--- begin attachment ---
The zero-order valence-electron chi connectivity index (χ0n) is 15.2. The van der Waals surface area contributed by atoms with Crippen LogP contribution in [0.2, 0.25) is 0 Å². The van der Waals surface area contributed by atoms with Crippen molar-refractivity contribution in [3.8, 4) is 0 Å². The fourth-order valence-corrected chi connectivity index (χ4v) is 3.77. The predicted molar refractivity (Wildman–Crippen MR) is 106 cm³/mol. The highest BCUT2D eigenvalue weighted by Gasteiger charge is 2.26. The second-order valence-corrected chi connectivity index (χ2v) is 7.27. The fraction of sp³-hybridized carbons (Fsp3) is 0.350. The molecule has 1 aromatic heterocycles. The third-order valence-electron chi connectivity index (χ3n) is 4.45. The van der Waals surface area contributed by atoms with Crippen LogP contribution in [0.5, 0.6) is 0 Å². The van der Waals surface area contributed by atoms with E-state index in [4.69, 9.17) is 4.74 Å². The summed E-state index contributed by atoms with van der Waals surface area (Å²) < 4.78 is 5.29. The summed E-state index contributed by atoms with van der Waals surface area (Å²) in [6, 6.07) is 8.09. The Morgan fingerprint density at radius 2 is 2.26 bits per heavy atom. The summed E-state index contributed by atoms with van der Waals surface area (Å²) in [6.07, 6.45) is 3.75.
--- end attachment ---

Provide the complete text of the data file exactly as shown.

The zero-order valence-electron chi connectivity index (χ0n) is 15.2. The van der Waals surface area contributed by atoms with Crippen LogP contribution in [0.2, 0.25) is 0 Å². The van der Waals surface area contributed by atoms with Crippen molar-refractivity contribution in [3.8, 4) is 0 Å². The fourth-order valence-corrected chi connectivity index (χ4v) is 3.77. The predicted molar refractivity (Wildman–Crippen MR) is 106 cm³/mol. The highest BCUT2D eigenvalue weighted by Gasteiger charge is 2.26. The second-order valence-corrected chi connectivity index (χ2v) is 7.27. The fraction of sp³-hybridized carbons (Fsp3) is 0.350. The molecule has 1 aromatic heterocycles. The third-order valence-electron chi connectivity index (χ3n) is 4.45. The van der Waals surface area contributed by atoms with Crippen LogP contribution in [0.5, 0.6) is 0 Å². The van der Waals surface area contributed by atoms with E-state index in [4.69, 9.17) is 4.74 Å². The summed E-state index contributed by atoms with van der Waals surface area (Å²) < 4.78 is 5.29. The summed E-state index contributed by atoms with van der Waals surface area (Å²) in [6, 6.07) is 8.09. The Morgan fingerprint density at radius 2 is 2.26 bits per heavy atom. The summed E-state index contributed by atoms with van der Waals surface area (Å²) in [6.07, 6.45) is 3.75.